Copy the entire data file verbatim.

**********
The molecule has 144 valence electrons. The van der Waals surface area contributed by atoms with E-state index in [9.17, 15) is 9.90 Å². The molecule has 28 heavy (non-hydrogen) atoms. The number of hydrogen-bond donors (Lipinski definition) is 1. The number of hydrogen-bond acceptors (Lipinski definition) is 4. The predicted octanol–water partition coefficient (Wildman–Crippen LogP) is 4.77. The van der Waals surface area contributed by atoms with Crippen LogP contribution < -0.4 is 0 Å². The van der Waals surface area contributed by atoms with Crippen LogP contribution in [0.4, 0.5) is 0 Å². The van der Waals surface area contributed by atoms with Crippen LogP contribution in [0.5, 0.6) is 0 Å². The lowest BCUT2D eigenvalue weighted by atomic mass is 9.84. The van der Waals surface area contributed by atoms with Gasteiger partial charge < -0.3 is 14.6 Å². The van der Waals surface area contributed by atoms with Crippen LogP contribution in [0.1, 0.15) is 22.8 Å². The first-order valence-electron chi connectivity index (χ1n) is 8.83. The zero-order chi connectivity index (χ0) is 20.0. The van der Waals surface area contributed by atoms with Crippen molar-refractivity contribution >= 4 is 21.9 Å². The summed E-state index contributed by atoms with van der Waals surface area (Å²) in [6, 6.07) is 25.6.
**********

The molecule has 144 valence electrons. The van der Waals surface area contributed by atoms with E-state index in [9.17, 15) is 9.90 Å². The molecule has 28 heavy (non-hydrogen) atoms. The number of hydrogen-bond donors (Lipinski definition) is 1. The number of hydrogen-bond acceptors (Lipinski definition) is 4. The predicted octanol–water partition coefficient (Wildman–Crippen LogP) is 4.77. The van der Waals surface area contributed by atoms with Crippen LogP contribution < -0.4 is 0 Å². The van der Waals surface area contributed by atoms with Crippen LogP contribution in [0.4, 0.5) is 0 Å². The van der Waals surface area contributed by atoms with Crippen LogP contribution in [0.5, 0.6) is 0 Å². The lowest BCUT2D eigenvalue weighted by atomic mass is 9.84. The van der Waals surface area contributed by atoms with Gasteiger partial charge < -0.3 is 14.6 Å². The van der Waals surface area contributed by atoms with Crippen LogP contribution in [0.1, 0.15) is 22.8 Å². The first-order valence-electron chi connectivity index (χ1n) is 8.83. The zero-order chi connectivity index (χ0) is 20.0. The van der Waals surface area contributed by atoms with Crippen molar-refractivity contribution >= 4 is 21.9 Å². The summed E-state index contributed by atoms with van der Waals surface area (Å²) in [6, 6.07) is 25.6.